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Weather whisperer, economist keynote farm forum in Indiana
Associate Editor

INDIANAPOLIS, Ind. — For an educational and inspiring day out of the office or away from the farm, the Indiana Soybean Alliance (ISA) encourages Hoosiers to attend the Indiana Livestock, Forage and Grain Forum on Feb. 11 at the JW Marriott in downtown Indianapolis.

“The forum continues to be a big draw for grain and livestock farmers from across the state as a place to see dynamic, nationally known speakers, as well as a time to connect with their peers and industry representatives from commodity groups to companies providing important goods and services to our industry,” said Megan Kuhn, communications director for ISA.

New to the 2013 schedule is an afternoon general session dedicated to helping farmers manage risk on their operations.
“We added an afternoon general session this year to bring forum attendees back together to wrap up the day and also provide some useful information that they can hopefully use on their grain and livestock farms in terms of helping them manage risk,” said Kuhn. “After a morning that is designed to push them to think big about the issues affecting our industry on a global scale, the risk management session brings it back to practical advice for farmers. We think it’s a good mix.”

Registration for the full-day event is $50 and includes breakfast, lunch, conference materials and access to trade show exhibits.
Pre-registration is required at
The forum is organized by several Indiana agricultural groups, including Indiana Beef Cattle Assoc., Indiana Board of Animal Health, Indiana Corn Growers Assoc., Indiana Corn Marketing Council, Indiana Dairy Producers, Indiana Farm Bureau, Indiana Forage Council, Indiana Horse Council, Indiana Pork, Indiana Soybean Alliance, Indiana State Department of Agriculture, Milk Promotion Services of Indiana, Inc., and Purdue Extension.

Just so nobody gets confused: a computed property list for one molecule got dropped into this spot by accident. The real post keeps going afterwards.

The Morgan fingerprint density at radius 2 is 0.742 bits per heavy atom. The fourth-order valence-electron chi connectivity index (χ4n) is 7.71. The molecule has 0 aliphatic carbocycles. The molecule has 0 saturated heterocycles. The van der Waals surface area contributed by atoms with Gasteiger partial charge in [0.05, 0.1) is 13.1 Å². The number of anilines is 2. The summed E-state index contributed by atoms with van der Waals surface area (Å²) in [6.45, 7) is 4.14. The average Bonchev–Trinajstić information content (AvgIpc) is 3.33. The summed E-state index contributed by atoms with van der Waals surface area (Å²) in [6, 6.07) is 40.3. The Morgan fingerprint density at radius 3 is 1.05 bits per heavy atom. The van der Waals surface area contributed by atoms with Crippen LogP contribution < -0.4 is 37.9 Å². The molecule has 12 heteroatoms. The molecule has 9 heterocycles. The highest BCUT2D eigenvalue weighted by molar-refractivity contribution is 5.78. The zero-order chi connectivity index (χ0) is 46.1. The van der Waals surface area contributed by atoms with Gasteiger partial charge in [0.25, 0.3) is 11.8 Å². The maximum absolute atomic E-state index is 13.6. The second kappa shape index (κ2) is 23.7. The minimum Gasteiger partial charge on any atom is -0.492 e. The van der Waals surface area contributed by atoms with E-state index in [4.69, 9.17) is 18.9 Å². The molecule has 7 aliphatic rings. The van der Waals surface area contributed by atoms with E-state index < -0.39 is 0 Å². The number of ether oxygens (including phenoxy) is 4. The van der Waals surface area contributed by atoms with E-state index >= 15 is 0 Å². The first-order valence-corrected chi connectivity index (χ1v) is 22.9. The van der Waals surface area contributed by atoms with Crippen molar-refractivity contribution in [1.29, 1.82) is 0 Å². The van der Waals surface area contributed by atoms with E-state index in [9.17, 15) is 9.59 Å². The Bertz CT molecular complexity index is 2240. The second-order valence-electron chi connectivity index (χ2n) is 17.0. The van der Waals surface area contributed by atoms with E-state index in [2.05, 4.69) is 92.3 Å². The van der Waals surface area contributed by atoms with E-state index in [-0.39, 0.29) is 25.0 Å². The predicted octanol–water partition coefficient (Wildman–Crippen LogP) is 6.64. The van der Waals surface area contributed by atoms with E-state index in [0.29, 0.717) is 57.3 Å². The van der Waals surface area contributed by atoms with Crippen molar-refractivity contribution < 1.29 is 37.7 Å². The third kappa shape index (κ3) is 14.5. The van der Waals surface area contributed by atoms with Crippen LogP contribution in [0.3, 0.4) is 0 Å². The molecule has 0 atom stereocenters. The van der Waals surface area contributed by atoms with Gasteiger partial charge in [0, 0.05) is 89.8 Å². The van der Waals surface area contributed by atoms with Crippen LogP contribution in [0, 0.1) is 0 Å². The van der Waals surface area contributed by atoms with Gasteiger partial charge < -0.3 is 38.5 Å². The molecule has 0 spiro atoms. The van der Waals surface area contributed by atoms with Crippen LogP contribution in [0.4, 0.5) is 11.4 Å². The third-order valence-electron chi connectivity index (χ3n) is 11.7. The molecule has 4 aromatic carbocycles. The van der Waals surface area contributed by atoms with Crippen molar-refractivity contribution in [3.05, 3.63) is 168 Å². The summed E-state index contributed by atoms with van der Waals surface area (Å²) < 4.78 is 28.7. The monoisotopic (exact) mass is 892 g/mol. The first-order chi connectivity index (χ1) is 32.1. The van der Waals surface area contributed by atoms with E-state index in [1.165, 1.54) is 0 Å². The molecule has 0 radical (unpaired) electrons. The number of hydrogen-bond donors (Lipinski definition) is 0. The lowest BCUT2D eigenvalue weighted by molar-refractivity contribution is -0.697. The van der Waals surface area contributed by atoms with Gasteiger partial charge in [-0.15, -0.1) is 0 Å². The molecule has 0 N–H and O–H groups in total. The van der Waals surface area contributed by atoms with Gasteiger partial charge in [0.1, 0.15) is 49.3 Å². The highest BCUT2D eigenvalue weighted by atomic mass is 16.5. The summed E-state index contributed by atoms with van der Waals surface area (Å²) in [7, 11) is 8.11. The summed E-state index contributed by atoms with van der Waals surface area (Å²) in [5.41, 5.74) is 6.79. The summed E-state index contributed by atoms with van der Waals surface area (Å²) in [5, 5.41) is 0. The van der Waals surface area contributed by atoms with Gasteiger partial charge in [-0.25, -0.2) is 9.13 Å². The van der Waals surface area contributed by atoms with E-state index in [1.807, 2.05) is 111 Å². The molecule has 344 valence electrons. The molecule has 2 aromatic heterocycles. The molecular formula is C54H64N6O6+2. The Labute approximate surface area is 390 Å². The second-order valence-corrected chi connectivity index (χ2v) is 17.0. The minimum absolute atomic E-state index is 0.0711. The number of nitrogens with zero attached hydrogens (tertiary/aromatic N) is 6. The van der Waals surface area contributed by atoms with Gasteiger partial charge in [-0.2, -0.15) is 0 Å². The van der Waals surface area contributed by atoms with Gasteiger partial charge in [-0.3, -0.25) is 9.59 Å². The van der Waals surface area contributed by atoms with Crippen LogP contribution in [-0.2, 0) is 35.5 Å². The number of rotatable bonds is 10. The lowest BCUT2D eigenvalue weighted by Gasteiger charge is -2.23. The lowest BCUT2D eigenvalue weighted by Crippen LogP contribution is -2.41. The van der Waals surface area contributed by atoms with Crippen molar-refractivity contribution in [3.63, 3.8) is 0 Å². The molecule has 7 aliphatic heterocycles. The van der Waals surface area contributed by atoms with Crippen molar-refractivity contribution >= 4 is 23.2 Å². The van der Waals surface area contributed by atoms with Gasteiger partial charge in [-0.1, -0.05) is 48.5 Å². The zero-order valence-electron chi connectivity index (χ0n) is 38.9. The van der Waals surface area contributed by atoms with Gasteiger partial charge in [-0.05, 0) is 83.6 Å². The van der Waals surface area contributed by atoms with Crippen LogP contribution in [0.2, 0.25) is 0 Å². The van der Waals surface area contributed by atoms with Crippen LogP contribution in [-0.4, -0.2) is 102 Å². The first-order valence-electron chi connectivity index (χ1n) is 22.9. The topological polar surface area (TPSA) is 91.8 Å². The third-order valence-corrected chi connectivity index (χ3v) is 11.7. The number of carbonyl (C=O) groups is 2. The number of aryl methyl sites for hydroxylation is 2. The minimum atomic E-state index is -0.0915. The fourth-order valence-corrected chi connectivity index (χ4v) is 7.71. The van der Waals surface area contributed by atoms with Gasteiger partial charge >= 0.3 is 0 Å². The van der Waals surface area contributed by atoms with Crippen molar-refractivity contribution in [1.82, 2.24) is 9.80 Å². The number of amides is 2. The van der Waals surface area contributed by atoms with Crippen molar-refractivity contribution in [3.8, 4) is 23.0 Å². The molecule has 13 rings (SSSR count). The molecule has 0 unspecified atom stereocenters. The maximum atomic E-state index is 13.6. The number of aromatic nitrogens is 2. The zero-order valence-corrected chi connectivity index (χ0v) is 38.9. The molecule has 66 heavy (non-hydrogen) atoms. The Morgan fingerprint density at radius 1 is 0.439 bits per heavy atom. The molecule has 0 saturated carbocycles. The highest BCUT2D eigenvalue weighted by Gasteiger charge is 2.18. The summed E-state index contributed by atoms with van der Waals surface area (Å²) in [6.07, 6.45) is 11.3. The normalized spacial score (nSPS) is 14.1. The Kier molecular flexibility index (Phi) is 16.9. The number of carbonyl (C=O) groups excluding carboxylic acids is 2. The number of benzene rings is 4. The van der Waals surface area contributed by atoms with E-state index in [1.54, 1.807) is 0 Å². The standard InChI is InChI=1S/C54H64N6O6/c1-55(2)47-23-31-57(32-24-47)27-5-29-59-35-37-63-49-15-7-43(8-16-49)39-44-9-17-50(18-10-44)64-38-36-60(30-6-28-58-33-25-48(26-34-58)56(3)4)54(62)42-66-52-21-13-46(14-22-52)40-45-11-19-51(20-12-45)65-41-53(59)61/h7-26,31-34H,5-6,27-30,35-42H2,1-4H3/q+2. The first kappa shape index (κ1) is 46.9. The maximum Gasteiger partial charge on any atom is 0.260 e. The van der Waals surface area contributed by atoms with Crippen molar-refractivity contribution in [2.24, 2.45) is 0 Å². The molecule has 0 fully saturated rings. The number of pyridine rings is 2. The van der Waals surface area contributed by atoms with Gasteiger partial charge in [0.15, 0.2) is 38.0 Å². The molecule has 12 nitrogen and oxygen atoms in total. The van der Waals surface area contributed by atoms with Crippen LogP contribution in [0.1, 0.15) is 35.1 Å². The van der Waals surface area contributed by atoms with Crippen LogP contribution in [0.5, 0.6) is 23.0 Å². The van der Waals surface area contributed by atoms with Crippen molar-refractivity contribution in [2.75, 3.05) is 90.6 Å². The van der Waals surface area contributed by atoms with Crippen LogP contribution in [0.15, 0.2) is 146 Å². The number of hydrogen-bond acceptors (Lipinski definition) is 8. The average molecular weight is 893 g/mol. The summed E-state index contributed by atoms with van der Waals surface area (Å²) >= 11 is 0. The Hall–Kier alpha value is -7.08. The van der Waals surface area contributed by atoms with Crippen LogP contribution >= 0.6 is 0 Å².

In addition to a variety of breakout sessions appealing to a multitude of interests, historical climatologist Evelyn Browning-Garriss will share with farmers what current world weather patterns and trends mean for their operations during the latter half of the morning session.

“Weather feels so random, but it isn’t random,” said Browning-Garriss, who is often called the Weather Whisperer. “There are large and small (weather) patterns, and with today’s technology, we are getting a better idea of what these patterns mean for productivity.”
During her morning talk at the forum, Browning-Garriss will outline the factors shaping the global climate long term, a combination of things like solar energy, volcanoes, incoming radiation, and huge ocean patterns, which play an integral role in the earth’s climate. Since more than 70 percent of the earth’s surface is ocean, they absorb and store most of the heat.

“When it comes to global climate, the oceans are not the elephant in the room – they are the room,” said Browning-Garriss. “One of the things agricultural producers are most surprised to learn is that the weather in this part of the world is controlled by the Atlantic, and by monitoring the Atlantic they can forecast up to three months ahead of time when they are going to start having problems from their weather.”

Browning-Garriss said her research literally follows the flow of energy from the sky to the earth to the ocean and land. She is able to look at today’s weather patterns and compare those patterns to an enormous database of historical data and retrieve information on what happened historically weather-wise in the five most similar years to the current conditions.

For example, Browning-Garriss said 2006 was a tipping point year for a roughly 50-year weather cycle in the Pacific, which in turn has a massive impact on global precipitation patterns and the ability of farmers worldwide to produce enough food.

“We are going to be showing producers where precipitation patterns have moved and what the trends are,” said Browning-Garriss. “We are now going through a time phase very similar to what we saw in the 1950s. During that time, America was prosperous, but it was not an easy time to be a farmer because there were a large number of droughts.”

In addition to her morning presentation, Browning-Garriss will also be the featured speaker during the Soybean/Corn afternoon breakout session. The session will primarily focus on questions and answers from the audience and allow her to go into more detail on meeting the specific needs and interests of the attendees.
A complete agenda for the Indiana Livestock, Forage and Grain Forum can be found online at